Place: Bianca's home on a garbage dump.
The walls are painted in lively colors, yellow and turquoise. Bianca, early 30s, a garbage scavenger,
and her husband Iluţ Bărbosul/The
Bearded, same, sits in an armchair.
This text came about as a result of a field trip I
took to Transylvania, Romania in November 2008.
In Pata-Râtului, a village in the suburbs of a university town,
Cluj, there is a shanty town by a garbage dump I’ve heard about several times.
There live Gypsy people who for decades picked in the garbage for a living.
They call their village Dallas, like the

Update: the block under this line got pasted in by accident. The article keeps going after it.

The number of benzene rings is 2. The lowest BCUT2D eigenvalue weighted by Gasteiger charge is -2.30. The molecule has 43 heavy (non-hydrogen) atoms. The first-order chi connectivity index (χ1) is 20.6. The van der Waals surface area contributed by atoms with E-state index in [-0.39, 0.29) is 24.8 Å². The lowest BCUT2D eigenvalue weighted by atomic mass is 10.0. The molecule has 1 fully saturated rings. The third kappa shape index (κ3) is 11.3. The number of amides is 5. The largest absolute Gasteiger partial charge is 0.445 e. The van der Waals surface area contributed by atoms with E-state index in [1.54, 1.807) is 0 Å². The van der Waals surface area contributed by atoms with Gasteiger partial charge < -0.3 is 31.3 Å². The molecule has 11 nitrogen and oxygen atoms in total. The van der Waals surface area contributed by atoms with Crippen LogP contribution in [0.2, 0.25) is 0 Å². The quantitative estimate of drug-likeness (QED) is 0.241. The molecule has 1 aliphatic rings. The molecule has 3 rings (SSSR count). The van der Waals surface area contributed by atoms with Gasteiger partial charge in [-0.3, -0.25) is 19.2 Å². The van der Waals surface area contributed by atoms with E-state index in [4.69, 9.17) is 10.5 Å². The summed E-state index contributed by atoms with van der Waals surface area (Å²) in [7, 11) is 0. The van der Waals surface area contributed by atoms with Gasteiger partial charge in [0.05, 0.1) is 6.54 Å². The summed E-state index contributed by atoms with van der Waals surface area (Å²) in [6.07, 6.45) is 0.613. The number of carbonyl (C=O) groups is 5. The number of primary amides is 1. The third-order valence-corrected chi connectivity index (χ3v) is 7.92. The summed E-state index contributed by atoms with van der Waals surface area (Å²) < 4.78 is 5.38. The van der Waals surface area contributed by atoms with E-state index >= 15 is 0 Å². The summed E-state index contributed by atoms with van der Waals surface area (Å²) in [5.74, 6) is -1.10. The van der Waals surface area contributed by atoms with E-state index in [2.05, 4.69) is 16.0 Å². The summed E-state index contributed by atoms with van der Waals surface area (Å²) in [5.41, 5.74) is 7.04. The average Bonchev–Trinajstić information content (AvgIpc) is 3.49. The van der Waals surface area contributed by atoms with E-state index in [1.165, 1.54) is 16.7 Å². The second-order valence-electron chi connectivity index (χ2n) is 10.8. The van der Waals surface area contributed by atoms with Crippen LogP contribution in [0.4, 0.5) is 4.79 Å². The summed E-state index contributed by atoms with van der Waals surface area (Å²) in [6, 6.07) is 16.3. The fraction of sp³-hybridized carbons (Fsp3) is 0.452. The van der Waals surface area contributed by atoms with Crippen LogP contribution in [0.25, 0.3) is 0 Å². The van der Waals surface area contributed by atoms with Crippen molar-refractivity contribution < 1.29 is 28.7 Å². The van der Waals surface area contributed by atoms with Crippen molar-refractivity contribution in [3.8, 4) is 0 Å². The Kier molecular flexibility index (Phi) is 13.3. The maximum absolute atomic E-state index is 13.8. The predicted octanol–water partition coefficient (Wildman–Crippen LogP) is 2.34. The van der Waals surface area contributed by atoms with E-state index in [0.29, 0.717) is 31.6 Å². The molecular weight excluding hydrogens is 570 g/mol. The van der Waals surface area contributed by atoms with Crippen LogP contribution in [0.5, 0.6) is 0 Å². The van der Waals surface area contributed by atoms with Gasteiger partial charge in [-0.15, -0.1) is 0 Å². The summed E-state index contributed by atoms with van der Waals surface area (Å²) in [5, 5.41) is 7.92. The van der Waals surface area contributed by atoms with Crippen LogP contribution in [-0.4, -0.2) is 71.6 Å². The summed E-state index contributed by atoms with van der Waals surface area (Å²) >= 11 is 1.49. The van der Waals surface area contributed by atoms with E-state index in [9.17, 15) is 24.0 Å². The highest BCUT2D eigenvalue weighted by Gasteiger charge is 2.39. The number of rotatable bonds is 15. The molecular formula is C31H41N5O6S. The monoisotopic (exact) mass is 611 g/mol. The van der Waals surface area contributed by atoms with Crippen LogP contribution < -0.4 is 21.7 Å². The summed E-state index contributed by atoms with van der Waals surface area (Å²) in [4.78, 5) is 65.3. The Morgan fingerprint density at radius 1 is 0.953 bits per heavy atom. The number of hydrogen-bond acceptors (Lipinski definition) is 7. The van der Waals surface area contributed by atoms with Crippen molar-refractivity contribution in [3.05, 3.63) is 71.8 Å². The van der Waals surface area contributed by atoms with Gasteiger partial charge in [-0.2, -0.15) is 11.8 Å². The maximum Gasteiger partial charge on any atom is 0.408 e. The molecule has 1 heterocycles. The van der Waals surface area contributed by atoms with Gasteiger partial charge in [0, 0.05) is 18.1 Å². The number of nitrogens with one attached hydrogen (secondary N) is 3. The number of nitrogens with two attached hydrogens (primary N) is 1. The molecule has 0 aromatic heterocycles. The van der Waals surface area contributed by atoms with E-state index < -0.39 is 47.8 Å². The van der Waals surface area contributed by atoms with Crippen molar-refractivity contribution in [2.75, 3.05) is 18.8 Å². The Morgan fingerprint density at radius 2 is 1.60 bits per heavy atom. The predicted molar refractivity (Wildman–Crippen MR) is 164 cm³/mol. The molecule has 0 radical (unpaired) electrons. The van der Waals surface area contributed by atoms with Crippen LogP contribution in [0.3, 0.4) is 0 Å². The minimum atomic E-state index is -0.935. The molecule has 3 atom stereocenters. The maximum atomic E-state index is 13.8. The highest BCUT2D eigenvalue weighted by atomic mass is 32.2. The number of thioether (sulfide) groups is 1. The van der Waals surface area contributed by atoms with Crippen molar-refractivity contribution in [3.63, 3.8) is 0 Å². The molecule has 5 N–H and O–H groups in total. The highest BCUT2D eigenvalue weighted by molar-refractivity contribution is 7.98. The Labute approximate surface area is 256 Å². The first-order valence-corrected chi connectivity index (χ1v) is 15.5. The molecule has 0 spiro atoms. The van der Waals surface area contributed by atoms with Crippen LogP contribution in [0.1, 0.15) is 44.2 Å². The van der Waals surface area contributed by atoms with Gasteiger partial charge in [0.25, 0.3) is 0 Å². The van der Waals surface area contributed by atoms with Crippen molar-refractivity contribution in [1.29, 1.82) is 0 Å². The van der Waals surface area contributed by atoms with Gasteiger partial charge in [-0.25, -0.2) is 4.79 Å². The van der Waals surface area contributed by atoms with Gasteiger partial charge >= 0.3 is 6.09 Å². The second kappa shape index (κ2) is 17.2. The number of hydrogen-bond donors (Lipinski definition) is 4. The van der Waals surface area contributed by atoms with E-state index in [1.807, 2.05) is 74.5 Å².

TV show. Though they live in shacks in terrible conditions most of the homes
have satellite dishes. They don’t like to say they live in a garbage dump so
they call the garbage dump Rampa.
Probably because there is an incline where the garbage trucks come to transfer
the garbage that is called technically the Ramp.
The problem is that since Romania stepped into the European Union the garbage
dump is not up to their ecological standards, so it will be shut down, thus the
villagers will lose their livelihood and homes in half a year.
Then you’ll hear the word Rom, which
is the politically correct appellative for Gypsy.
And one other small matter: the old Romanian currency is Lei and since it is inflation, people talk in millions. For
example, a loaf of bread is about 100,000 lei.
They also trade in Euros, but the conversion is mind-boggling.
Presently we are in Bianca’s home, where as you can see the walls are painted